Visitors 10
Modified 10-Aug-15
Created 11-Jul-15
95 photos, 3 videos

The island of Iceland sits over a hot spot (mantle plume) on top of the Mid-Atlantic ridge where the North American and Eurasian tectonic plates are pulling apart. The oldest part of the island is about 16 million years old (NW Iceland), while the youngest part is only about 50 years old (Surtsey I. in the Westmann Islands). Iceland is one of the most volcanically active regions on Earth with many currently not erupting but active volcanos, and dormant volcanos on the island. As a result, there are many geothermal areas where hot springs, mud-pots and geysers occur, although none reach the size and activity of the Yellowstone basin in America. The word geyser is Icelandic in origin, coming from Geysir, a former erupting hot spring near Reykjavik. The nation of Iceland has exploited its abundant geothermal energy to generate electricity, run greenhouses for fruit and vegetable production, and provide hot water for multiple uses. For example, houses in many areas have two separate water supplies, one hot and one cold, while most of its swimming pools are geothermal heated. Then there is the famous Blue Lagoon, where tourists spend lots of money to bathe in what is essentially industrial "effluent" from the adjacent geothermal power plant!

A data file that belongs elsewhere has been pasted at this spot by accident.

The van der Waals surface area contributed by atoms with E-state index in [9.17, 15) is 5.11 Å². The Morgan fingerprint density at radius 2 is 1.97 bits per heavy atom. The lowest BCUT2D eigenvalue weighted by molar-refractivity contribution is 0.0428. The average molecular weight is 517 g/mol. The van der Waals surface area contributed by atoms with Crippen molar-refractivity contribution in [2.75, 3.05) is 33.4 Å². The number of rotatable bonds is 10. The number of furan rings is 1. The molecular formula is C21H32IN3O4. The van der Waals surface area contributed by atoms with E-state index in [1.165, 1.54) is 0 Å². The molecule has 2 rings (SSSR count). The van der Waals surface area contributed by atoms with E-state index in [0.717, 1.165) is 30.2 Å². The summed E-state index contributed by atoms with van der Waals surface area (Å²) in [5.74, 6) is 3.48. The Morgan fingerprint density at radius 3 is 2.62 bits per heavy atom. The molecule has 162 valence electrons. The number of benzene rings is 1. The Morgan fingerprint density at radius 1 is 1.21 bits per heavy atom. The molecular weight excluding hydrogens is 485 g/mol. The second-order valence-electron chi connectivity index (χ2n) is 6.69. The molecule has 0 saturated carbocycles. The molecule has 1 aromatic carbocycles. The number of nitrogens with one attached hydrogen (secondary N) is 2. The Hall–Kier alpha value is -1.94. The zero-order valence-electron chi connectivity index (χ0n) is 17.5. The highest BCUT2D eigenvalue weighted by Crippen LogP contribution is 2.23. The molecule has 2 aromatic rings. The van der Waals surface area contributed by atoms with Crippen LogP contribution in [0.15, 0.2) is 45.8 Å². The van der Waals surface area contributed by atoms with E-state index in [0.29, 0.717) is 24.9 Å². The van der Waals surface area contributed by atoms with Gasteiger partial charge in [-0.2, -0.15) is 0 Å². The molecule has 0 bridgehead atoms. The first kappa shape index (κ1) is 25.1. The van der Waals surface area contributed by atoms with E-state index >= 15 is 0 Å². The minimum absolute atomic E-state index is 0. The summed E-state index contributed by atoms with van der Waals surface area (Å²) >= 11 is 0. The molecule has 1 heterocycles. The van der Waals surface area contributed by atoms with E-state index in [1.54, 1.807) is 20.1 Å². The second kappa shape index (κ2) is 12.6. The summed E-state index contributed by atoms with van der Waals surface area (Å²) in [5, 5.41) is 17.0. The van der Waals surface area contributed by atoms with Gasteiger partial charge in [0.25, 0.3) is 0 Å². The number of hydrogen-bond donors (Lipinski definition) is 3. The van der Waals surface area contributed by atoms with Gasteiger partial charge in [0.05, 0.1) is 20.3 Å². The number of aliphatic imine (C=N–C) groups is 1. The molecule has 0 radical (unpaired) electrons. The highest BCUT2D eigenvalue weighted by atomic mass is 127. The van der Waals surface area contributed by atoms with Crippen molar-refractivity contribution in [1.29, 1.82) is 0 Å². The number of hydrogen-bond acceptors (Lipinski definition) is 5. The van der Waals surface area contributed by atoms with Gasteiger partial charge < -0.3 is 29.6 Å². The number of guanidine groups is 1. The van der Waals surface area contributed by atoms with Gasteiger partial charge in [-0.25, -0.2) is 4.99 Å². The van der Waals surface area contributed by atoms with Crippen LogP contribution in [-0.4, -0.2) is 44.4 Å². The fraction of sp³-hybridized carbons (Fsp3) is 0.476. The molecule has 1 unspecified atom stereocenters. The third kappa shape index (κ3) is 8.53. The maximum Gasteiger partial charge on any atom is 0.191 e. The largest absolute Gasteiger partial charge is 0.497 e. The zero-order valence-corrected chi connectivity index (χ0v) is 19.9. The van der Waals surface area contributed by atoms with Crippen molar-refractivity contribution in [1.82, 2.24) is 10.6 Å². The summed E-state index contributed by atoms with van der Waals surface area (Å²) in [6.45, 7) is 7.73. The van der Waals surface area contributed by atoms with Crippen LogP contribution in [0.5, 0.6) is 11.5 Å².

Geothermal steam, near KeflavikGeothermal Greenhouse, GrindavikGeothermal energy station at Blue LagoonThe Blue Lagoon, Grindavik, IcelandThe Blue Lagoon, Grindavik, IcelandThe Blue Lagoon, Grindavik, IcelandThe Blue Lagoon, Grindavik, IcelandAlong the road to the Blue Lagoon, IcelandMyvatyn geothermal plant and bathsMyvatn Geothermal plantMyvatn Geothermal plantMyvatn Geothermal plantMyvatn geothermal area, from overlookHverir basin, near Krafla and MyvatnMud-pot at HverirMudpots at HverirSteaming outflows from fumaroles, HverirMudpots, HverirMudpots, HverirHverir thermal area

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